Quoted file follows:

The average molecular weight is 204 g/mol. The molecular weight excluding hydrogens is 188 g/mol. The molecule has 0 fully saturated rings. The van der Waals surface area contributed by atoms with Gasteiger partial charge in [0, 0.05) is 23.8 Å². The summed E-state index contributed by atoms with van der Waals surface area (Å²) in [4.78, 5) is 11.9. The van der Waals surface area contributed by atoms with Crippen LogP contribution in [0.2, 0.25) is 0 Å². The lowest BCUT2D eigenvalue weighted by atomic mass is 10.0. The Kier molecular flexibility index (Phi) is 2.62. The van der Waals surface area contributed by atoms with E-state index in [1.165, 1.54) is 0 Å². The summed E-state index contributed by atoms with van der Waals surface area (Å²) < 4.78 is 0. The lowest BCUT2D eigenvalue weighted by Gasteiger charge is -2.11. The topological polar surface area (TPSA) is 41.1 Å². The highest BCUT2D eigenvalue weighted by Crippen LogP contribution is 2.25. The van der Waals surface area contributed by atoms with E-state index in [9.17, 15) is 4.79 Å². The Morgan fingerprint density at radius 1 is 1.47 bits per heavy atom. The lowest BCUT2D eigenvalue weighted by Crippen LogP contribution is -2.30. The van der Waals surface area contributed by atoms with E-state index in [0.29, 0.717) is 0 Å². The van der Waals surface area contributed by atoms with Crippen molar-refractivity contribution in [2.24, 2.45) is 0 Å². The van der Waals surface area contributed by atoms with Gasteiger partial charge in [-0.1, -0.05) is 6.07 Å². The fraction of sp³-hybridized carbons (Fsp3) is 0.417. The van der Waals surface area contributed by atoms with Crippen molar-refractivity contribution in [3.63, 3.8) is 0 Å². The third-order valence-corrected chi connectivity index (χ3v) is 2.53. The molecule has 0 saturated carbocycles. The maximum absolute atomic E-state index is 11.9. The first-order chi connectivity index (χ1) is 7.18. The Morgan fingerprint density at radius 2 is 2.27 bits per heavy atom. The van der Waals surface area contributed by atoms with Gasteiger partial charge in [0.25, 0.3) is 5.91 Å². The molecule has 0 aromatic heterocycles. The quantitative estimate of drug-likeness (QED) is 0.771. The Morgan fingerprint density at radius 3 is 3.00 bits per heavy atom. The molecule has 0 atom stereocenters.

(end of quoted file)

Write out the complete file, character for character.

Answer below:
The average molecular weight is 204 g/mol. The molecular weight excluding hydrogens is 188 g/mol. The molecule has 0 fully saturated rings. The van der Waals surface area contributed by atoms with Gasteiger partial charge in [0, 0.05) is 23.8 Å². The summed E-state index contributed by atoms with van der Waals surface area (Å²) in [4.78, 5) is 11.9. The van der Waals surface area contributed by atoms with Crippen LogP contribution in [0.2, 0.25) is 0 Å². The lowest BCUT2D eigenvalue weighted by atomic mass is 10.0. The Kier molecular flexibility index (Phi) is 2.62. The van der Waals surface area contributed by atoms with E-state index in [1.165, 1.54) is 0 Å². The summed E-state index contributed by atoms with van der Waals surface area (Å²) < 4.78 is 0. The lowest BCUT2D eigenvalue weighted by Gasteiger charge is -2.11. The topological polar surface area (TPSA) is 41.1 Å². The highest BCUT2D eigenvalue weighted by Crippen LogP contribution is 2.25. The van der Waals surface area contributed by atoms with E-state index in [9.17, 15) is 4.79 Å². The Morgan fingerprint density at radius 1 is 1.47 bits per heavy atom. The lowest BCUT2D eigenvalue weighted by Crippen LogP contribution is -2.30. The van der Waals surface area contributed by atoms with E-state index in [0.29, 0.717) is 0 Å². The van der Waals surface area contributed by atoms with Crippen molar-refractivity contribution in [2.24, 2.45) is 0 Å². The van der Waals surface area contributed by atoms with Gasteiger partial charge in [-0.1, -0.05) is 6.07 Å². The fraction of sp³-hybridized carbons (Fsp3) is 0.417. The van der Waals surface area contributed by atoms with Crippen molar-refractivity contribution in [3.63, 3.8) is 0 Å². The third-order valence-corrected chi connectivity index (χ3v) is 2.53. The molecule has 0 saturated carbocycles. The maximum absolute atomic E-state index is 11.9. The first-order chi connectivity index (χ1) is 7.18. The Morgan fingerprint density at radius 2 is 2.27 bits per heavy atom. The van der Waals surface area contributed by atoms with Gasteiger partial charge in [0.25, 0.3) is 5.91 Å². The molecule has 0 aromatic heterocycles. The quantitative estimate of drug-likeness (QED) is 0.771. The Morgan fingerprint density at radius 3 is 3.00 bits per heavy atom. The molecule has 0 atom stereocenters.